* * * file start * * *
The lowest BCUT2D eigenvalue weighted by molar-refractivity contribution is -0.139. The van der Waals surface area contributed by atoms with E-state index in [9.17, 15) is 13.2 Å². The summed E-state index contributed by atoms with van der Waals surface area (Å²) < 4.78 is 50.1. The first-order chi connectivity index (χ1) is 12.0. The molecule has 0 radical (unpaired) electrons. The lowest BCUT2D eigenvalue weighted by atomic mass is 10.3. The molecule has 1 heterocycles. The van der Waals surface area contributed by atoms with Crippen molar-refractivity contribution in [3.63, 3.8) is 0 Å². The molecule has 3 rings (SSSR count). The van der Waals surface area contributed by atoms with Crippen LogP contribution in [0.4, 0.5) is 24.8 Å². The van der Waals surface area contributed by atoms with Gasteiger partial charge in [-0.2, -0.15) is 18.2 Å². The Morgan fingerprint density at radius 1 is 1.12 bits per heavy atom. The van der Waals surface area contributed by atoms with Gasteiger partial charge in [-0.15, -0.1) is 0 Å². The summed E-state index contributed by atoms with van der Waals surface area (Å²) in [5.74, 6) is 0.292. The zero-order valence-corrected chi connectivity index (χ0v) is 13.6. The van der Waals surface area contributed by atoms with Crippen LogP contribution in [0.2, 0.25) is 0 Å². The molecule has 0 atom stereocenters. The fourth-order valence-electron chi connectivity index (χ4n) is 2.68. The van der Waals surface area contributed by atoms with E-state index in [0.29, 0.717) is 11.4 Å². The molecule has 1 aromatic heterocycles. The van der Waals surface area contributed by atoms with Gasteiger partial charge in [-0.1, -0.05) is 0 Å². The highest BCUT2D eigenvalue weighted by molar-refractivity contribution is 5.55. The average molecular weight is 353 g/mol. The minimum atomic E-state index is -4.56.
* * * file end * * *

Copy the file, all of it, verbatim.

The lowest BCUT2D eigenvalue weighted by molar-refractivity contribution is -0.139. The van der Waals surface area contributed by atoms with E-state index in [9.17, 15) is 13.2 Å². The summed E-state index contributed by atoms with van der Waals surface area (Å²) < 4.78 is 50.1. The first-order chi connectivity index (χ1) is 12.0. The molecule has 0 radical (unpaired) electrons. The lowest BCUT2D eigenvalue weighted by atomic mass is 10.3. The molecule has 1 heterocycles. The van der Waals surface area contributed by atoms with Crippen molar-refractivity contribution in [3.63, 3.8) is 0 Å². The molecule has 3 rings (SSSR count). The van der Waals surface area contributed by atoms with Crippen LogP contribution in [0.4, 0.5) is 24.8 Å². The van der Waals surface area contributed by atoms with Gasteiger partial charge in [-0.2, -0.15) is 18.2 Å². The Morgan fingerprint density at radius 1 is 1.12 bits per heavy atom. The van der Waals surface area contributed by atoms with Gasteiger partial charge in [-0.15, -0.1) is 0 Å². The summed E-state index contributed by atoms with van der Waals surface area (Å²) in [5.74, 6) is 0.292. The zero-order valence-corrected chi connectivity index (χ0v) is 13.6. The van der Waals surface area contributed by atoms with Crippen LogP contribution in [0.2, 0.25) is 0 Å². The molecule has 0 atom stereocenters. The fourth-order valence-electron chi connectivity index (χ4n) is 2.68. The van der Waals surface area contributed by atoms with E-state index in [0.29, 0.717) is 11.4 Å². The molecule has 1 aromatic heterocycles. The van der Waals surface area contributed by atoms with Gasteiger partial charge in [-0.1, -0.05) is 0 Å². The highest BCUT2D eigenvalue weighted by molar-refractivity contribution is 5.55. The average molecular weight is 353 g/mol. The minimum atomic E-state index is -4.56.